UUI asked for affiliation to the international confederation (ICFTU) and the support of Arabic Unions (ICATU), and you also appealed to the International labour organisation (ILO) to have a real labour code. What answers did you get?
Apart from promises and good intentions, the international union movement hasn’t answered us yet. We are waiting for the ILO to take up a position against the violations denounced by us, by starting an inquiry into the Iraqi situation. But the ILO is an agency of the UN, which has showed it has no real power in Iraq. Therefore, until the occupation forces are replaced by UN forces, there can’t be any real improvement in civil, human and workers’ rights in Iraq. As far as the Arabic confederation ICATU is concerned, its official position is neutral but in reality the response changes according to the member country. For example, we are fully supported by the Lebanese Union, but others, such as Syria, Egypt or Libya have hesitations, since they fear political consequences for their governments.
#229 No Return to ‘Normal’ ● Sir David King blasts the government ● State power, policing and civil rights under Covid-19 ● Hope and determination in grassroots resistance ● Black liberation and Palestine ● The future of ‘live’ ● Pubs, patriotism and precarity ● Latest book reviews ● And much more!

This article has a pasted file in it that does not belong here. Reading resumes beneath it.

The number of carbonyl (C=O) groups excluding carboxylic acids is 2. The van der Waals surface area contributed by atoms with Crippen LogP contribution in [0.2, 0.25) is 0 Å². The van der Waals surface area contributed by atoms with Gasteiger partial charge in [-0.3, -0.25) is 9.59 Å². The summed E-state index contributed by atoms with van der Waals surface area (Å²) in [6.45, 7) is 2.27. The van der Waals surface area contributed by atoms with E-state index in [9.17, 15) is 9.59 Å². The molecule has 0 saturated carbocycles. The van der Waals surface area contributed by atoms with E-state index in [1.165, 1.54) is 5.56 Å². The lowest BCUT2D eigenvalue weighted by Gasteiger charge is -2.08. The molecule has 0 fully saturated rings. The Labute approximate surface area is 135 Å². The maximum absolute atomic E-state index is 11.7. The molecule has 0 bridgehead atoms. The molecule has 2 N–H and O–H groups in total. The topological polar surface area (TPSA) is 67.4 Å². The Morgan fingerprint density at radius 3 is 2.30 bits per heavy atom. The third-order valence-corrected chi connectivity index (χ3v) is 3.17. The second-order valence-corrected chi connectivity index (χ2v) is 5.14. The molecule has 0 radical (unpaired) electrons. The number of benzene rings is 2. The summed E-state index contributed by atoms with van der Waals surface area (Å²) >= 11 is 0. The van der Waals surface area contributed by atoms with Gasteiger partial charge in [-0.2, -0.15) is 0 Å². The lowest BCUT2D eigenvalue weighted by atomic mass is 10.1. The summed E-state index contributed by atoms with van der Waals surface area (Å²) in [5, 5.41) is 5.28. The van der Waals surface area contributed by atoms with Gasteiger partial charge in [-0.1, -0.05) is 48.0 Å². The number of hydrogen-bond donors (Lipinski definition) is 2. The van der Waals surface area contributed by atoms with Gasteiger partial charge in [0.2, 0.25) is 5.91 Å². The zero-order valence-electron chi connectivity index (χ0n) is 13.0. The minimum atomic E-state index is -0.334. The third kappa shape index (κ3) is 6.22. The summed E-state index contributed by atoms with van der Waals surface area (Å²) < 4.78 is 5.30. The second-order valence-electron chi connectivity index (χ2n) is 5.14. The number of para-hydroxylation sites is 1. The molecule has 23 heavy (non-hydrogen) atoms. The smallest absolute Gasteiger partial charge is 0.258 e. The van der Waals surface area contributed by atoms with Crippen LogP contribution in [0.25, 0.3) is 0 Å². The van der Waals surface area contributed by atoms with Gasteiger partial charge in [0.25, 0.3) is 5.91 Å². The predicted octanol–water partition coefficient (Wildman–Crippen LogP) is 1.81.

And you choose how much to pay for your subscription...
Tom Anderson and Eliza Egret report from the war-torn city of Kobanê and meet those trying to rebuild what Daesh and US bombs have destroyed
'I think they're in the last throes, if you will, of the insurgency.'
Stefan Simanowitz on the untold story of human shields in Iraq
Wherever he has found himself - with the freedom fighters in the mountains of northern Iraq, as a prisoner in an Iranian jail, and now filling a whole room at the Imperial War Museum - Osman Ahmed has always gone on drawing. He spoke to Amanda Sebestyen about his passionate journey to make his art bear witness for the hidden people of Kurdistan
An American soldier walks into a mosque, aims at an injured civilian and shoots, killing the man instantly. This is television news report number one. In the second report a military unit enters a mosque and patches up the wounded. Then a second unit arrives and speaks to the civilians. One man isn't responding and fearing the man's booby-trapped body will explode if he touches it, the soldier shoots the man in self defence. You don't have to be an expert in media studies to recognise the handiwork of networks with irreconcilable editorial positions in the presentation of this news item. The first was broadcast by Al-Jazeera Arabic, the second by the American Fox News Channel. How do we know which one is 'true'? And how should journalists go about their job of reporting in a situation such as Iraq? Claire Davenport spoke to western and Iraqi journalists to gauge some of their views on how the media is reporting the Iraq war and occupation
Peter Tatchell reports on the plight of gay and lesbian Iraqis targeted for execution by Islamist death squads